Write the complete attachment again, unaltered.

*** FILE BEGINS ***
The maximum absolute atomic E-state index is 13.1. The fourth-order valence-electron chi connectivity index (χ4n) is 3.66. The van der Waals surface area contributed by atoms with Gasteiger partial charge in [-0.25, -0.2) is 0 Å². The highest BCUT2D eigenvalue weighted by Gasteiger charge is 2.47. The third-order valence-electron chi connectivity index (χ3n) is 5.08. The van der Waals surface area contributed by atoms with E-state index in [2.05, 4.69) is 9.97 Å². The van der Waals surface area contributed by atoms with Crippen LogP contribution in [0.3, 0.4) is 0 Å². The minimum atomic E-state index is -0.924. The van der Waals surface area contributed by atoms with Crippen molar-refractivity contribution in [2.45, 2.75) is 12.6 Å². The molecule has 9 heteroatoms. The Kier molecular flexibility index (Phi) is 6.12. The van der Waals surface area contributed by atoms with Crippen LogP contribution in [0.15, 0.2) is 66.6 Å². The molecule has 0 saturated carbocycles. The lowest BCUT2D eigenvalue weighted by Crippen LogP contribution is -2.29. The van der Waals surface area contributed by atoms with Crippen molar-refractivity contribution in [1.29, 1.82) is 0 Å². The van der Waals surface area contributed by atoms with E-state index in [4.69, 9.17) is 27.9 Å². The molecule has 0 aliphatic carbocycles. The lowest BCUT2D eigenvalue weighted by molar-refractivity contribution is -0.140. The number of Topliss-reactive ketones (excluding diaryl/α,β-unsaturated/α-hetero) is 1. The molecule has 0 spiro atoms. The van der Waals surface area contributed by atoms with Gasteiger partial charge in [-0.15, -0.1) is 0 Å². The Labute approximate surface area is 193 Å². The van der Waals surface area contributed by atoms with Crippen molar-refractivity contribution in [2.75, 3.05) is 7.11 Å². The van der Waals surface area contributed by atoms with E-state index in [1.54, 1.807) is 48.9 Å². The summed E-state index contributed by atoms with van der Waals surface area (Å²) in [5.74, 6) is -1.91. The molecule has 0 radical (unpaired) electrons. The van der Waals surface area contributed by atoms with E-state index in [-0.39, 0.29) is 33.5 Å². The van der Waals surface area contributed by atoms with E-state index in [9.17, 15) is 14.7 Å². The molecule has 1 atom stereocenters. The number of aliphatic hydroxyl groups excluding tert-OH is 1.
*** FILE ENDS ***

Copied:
The maximum absolute atomic E-state index is 13.1. The fourth-order valence-electron chi connectivity index (χ4n) is 3.66. The van der Waals surface area contributed by atoms with Gasteiger partial charge in [-0.25, -0.2) is 0 Å². The highest BCUT2D eigenvalue weighted by Gasteiger charge is 2.47. The third-order valence-electron chi connectivity index (χ3n) is 5.08. The van der Waals surface area contributed by atoms with E-state index in [2.05, 4.69) is 9.97 Å². The van der Waals surface area contributed by atoms with Crippen LogP contribution in [0.3, 0.4) is 0 Å². The minimum atomic E-state index is -0.924. The van der Waals surface area contributed by atoms with Crippen molar-refractivity contribution in [2.45, 2.75) is 12.6 Å². The molecule has 9 heteroatoms. The Kier molecular flexibility index (Phi) is 6.12. The van der Waals surface area contributed by atoms with Crippen LogP contribution in [0.15, 0.2) is 66.6 Å². The molecule has 0 saturated carbocycles. The lowest BCUT2D eigenvalue weighted by Crippen LogP contribution is -2.29. The van der Waals surface area contributed by atoms with Crippen molar-refractivity contribution in [1.29, 1.82) is 0 Å². The van der Waals surface area contributed by atoms with E-state index in [4.69, 9.17) is 27.9 Å². The molecule has 0 aliphatic carbocycles. The lowest BCUT2D eigenvalue weighted by molar-refractivity contribution is -0.140. The number of Topliss-reactive ketones (excluding diaryl/α,β-unsaturated/α-hetero) is 1. The molecule has 0 spiro atoms. The van der Waals surface area contributed by atoms with Gasteiger partial charge in [-0.15, -0.1) is 0 Å². The Labute approximate surface area is 193 Å². The van der Waals surface area contributed by atoms with Crippen molar-refractivity contribution in [2.75, 3.05) is 7.11 Å². The van der Waals surface area contributed by atoms with E-state index in [1.54, 1.807) is 48.9 Å². The summed E-state index contributed by atoms with van der Waals surface area (Å²) in [5.74, 6) is -1.91. The molecule has 0 radical (unpaired) electrons. The van der Waals surface area contributed by atoms with E-state index in [-0.39, 0.29) is 33.5 Å². The van der Waals surface area contributed by atoms with E-state index in [9.17, 15) is 14.7 Å². The molecule has 1 atom stereocenters. The number of aliphatic hydroxyl groups excluding tert-OH is 1.